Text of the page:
|Managing Your Data in GemFire XD / Managing Tables in Memory|
GemFire XD requires different amounts of heap memory overhead per table and index entry depending on whether you persist table data or configure tables for overflow to disk. If you already have representative data, query the SYS.MEMORYANALYTICS table to obtain a more accurate picture of the memory required to store your data.
|Table is persisted?||Overflow is configured?||Approximate heap overhead|
|Type of index entry||Approximate heap overhead|
|New index entry||80 bytes|
|First non-unique index entry||24 bytes|
|Subsequent non-unique index entry||8 bytes to 24 bytes*|
*If there are more than 100 entries for a single index entry, the heap overhead per entry increases from 8 bytes to approximately 24 bytes.
To calculate the total amount of memory that your table will require, use the SYS.MEMORYANALYTICS table on a representative data set that is as close as possible to your production data set.
If you are storing all your table data in the Java heap, multiply TOTAL_SIZE by the total number of rows (NUM_ROWS) for your table. Then add the per-entry and per-index overhead figures described in the tables above. This will provide an estimate of how much memory you need to allocate to the JVM heap.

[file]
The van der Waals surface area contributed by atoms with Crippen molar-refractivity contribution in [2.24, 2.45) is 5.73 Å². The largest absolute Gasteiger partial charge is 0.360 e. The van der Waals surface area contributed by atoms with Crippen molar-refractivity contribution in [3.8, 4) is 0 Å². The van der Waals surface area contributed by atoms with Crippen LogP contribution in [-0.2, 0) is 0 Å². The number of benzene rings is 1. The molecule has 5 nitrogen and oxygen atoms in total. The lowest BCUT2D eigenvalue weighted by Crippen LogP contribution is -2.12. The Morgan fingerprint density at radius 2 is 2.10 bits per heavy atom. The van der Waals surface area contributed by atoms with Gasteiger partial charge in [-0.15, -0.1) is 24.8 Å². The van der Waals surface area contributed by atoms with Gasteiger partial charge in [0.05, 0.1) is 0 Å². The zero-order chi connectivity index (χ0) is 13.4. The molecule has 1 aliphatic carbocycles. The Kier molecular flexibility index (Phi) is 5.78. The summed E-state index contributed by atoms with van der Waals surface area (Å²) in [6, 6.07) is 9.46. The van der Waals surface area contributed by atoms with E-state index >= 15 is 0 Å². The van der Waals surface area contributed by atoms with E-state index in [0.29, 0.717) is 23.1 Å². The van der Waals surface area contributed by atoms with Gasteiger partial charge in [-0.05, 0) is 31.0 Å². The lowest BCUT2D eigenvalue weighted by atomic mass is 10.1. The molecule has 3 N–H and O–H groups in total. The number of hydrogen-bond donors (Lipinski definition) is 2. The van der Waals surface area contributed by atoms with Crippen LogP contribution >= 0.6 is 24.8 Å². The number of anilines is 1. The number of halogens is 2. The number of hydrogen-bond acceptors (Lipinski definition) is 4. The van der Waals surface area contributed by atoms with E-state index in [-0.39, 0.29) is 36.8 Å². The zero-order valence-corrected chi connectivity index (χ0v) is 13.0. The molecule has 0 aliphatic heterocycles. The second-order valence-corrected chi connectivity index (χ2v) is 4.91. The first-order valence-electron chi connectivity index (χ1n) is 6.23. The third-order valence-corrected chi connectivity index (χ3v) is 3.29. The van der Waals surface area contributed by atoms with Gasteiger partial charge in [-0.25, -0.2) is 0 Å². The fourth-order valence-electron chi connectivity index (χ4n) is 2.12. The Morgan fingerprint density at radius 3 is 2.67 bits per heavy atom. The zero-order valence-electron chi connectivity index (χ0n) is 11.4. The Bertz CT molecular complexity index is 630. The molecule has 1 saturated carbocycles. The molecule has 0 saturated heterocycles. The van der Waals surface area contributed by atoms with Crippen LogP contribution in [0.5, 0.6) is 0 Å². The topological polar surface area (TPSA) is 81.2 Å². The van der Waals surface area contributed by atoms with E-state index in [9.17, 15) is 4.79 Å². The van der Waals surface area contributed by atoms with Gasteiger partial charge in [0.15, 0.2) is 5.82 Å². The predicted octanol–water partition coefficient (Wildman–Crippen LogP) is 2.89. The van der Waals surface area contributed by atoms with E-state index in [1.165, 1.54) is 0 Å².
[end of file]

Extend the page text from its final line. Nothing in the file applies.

If you are storing your table data in off-heap memory, you will need to calculate both heap memory requirements and off-heap memory requirements. To calculate your heap memory requirements, use the tables in the previous section to calculate the per-entry and per-index heap overhead. To calculate the amount of off-heap memory that your off-heap table will require, multiply VALUE_SIZE_OFFHEAP by the number of rows (NUM_ROWS) that will be in your table. This provides the amount of off-heap memory you will need to allocate for this table on your data stores.
See Viewing Memory Usage in SYS.MEMORYANALYTICS for more details.
If you store table data in off-heap memory, GemFire XD also consumes heap memory to perform UPDATE and DELETE operations against those tables, as well as to perform certain types of queries against the tables. The approximate amount of heap memory required for a DML operation or query is m * n * 64 bytes, where m is the estimated number of concurrent operations or qualifying queries performed against the table and n is the estimated number of rows modified or accessed during each operation or query. Repeat this calculation for each DML operation or qualifying query and use the maximum value in your capacity planning.
In general, all multi-table queries that have an explicit join (or that the optimizer can convert into an equi-join) do not consume additional heap memory during execution.